Safety Conference Offers Solutions for Combating Distracted Driving
Over the last several days, safety experts and public health professionals from around the country have gathered here in Tennessee for the 2014 National Lifesavers Conference on Highway Safety Priorities.
For those unfamiliar with this 32-year-old event, held at Nashville’s Gaylord Opryland Resort & Convention Center, it is essentially a conference “dedicated to reducing the tragic toll of deaths and injuries on our nation’s roadways.”
One of the predominant themes at this year’s conference was the driving dangers posed by cell phones, handheld devices and various other distractions. Fortunately, some takeaways emerged that drivers can easily understand and incorporate into their everyday practices behind the wheel.
Recognize that cell phones aren’t the only danger
The safety professionals pointed out that while texting while driving remains a very grave safety threat on our nation’s roads and highways, they are other electronic-based distractions that can prove equally dangerous.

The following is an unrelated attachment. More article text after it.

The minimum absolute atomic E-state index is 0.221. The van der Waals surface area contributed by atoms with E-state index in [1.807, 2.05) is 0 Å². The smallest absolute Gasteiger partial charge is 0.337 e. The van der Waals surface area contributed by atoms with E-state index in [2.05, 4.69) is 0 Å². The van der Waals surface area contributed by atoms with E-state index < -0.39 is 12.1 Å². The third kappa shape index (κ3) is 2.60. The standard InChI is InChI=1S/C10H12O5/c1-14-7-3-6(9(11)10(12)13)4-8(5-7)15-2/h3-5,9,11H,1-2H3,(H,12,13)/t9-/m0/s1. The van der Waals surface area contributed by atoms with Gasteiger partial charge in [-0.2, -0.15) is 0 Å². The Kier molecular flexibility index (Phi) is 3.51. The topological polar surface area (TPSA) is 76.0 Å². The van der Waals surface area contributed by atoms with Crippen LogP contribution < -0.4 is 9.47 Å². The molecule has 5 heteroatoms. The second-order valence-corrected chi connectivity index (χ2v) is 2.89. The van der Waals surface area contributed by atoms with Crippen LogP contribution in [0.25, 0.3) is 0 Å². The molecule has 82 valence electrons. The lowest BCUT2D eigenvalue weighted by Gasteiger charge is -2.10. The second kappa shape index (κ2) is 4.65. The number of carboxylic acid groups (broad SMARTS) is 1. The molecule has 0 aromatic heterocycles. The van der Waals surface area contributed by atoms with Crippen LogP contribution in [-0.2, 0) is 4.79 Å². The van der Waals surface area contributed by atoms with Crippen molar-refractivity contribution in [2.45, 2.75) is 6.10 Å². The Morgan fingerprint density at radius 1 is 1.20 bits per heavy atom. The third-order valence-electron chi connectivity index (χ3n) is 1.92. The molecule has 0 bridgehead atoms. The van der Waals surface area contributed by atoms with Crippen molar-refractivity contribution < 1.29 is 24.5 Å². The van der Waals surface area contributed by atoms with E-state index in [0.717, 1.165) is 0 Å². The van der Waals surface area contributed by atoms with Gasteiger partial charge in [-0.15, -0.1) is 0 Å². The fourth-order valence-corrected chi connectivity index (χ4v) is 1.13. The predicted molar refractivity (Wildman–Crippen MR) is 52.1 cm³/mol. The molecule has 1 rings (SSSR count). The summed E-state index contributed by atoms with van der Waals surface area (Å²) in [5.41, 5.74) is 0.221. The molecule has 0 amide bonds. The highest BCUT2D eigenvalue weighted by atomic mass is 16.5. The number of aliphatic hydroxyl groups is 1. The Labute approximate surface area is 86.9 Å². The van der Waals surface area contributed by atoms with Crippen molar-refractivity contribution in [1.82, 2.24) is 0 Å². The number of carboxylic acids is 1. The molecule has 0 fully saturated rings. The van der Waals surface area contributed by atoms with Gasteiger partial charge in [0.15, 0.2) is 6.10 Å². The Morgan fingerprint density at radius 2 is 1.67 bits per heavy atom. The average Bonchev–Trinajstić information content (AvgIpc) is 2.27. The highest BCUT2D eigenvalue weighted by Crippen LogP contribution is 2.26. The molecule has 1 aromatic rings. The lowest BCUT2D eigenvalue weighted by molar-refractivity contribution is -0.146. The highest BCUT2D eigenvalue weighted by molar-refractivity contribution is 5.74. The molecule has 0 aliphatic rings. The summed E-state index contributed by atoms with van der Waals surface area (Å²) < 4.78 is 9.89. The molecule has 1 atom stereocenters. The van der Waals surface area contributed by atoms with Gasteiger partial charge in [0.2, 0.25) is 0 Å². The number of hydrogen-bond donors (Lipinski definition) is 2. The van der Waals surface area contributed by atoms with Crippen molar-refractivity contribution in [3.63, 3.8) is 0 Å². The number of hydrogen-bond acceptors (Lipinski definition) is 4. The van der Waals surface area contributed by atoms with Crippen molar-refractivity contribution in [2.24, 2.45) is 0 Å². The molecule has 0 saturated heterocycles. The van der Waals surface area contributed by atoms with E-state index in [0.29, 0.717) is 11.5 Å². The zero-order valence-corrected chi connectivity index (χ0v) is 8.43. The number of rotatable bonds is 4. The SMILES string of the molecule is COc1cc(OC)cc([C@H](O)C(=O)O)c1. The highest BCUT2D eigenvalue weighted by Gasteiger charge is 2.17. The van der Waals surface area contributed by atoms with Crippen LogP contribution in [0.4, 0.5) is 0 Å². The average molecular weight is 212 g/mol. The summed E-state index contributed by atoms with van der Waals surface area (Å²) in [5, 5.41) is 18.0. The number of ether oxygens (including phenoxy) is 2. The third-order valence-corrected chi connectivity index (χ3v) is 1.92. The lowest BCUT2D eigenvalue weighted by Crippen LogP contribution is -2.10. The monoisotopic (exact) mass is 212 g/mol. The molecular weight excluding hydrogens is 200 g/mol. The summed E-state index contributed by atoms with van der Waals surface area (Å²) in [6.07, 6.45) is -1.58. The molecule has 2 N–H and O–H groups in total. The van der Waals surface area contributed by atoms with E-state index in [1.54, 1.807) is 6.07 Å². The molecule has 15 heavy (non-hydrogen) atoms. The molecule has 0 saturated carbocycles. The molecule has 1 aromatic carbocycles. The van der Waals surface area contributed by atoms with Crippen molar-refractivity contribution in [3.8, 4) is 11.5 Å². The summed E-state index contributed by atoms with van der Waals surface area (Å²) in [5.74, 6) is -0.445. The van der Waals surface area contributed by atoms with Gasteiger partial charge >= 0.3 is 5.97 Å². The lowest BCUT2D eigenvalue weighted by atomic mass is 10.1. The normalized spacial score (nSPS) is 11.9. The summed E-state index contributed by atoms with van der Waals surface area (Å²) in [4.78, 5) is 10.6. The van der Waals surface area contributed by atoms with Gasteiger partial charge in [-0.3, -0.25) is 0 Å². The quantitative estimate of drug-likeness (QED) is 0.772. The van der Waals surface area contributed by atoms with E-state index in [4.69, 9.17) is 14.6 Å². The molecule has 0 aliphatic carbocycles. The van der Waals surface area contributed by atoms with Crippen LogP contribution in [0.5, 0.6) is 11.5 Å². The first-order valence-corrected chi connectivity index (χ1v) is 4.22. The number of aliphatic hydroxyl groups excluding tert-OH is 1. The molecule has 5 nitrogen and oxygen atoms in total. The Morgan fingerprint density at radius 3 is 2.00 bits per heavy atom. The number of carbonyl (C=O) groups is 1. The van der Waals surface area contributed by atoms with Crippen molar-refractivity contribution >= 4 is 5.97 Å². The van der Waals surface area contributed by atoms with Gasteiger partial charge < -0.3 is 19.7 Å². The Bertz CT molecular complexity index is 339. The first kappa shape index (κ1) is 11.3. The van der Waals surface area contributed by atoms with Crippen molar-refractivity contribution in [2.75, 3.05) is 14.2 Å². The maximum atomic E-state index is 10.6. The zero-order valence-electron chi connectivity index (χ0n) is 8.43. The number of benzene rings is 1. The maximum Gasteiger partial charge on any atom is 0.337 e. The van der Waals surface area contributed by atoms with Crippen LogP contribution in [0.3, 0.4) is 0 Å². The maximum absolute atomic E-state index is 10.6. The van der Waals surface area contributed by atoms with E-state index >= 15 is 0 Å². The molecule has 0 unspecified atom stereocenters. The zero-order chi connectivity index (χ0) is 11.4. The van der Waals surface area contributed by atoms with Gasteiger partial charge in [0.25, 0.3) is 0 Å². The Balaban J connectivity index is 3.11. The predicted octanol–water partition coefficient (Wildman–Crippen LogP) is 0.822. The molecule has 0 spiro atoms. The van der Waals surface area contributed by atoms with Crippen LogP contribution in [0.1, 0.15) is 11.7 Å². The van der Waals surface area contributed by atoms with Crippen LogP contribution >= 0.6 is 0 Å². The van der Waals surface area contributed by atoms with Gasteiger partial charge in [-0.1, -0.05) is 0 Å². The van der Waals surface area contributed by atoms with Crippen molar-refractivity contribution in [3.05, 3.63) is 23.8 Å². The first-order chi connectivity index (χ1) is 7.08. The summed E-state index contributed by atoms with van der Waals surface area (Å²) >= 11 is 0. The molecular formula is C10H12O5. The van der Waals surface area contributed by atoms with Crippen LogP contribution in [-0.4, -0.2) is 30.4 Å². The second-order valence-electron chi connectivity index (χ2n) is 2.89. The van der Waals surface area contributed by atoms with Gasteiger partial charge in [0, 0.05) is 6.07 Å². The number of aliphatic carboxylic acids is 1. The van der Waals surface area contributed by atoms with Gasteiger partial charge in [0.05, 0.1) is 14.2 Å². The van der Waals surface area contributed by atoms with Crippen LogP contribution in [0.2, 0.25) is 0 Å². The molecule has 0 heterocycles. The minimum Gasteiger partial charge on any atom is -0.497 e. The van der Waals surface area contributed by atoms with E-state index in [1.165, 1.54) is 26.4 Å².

For instance, GPS devices and dashboard-based navigation systems can divert a driver’s attention from the road, while voice recognition systems found on many cell phones (i.e., Siri on the iPhone) can also prove equally distracting despite being hands-free.
It’s important to start changing attitudes about distracted driving
One of the more fascinating themes to emerge from the conference was the belief among safety professionals that society is perhaps too tolerant of distracted driving — particularly talking and texting behind the wheel — and that perhaps this needs to change so that this behavior carries the same social stigma as impaired driving.
Some of the ways that experts indicate that attitudes could start changing was if people started making a habit of telling those who call them while driving to wait and call back once they have stopped driving. Similarly, they suggest that people riding as passengers in a vehicle driven by a person using a cell phone or other handheld device could politely ask that they refrain from doing this while the vehicle is in motion.
If the temptation is too great, simply stash the cell phone
Multiple safety professionals also recommended that those drivers for whom the temptation of using a cell phone is too great should perhaps consider taking steps to make things easier on themselves. This might include turning the device to vibrate, turning it off or even putting it in the trunk.
What are your thoughts on these recommendations? Are they steps you would consider taking?
Consider speaking with an experienced legal professional if you or a loved one suffered serious personal injuries in a car accident caused by a distracted driver, drowsy driver or reckless driver.
Source: The Tennessean, “Experts highlight ways to reduce distracted driving,” Josh Brown, April 28, 2014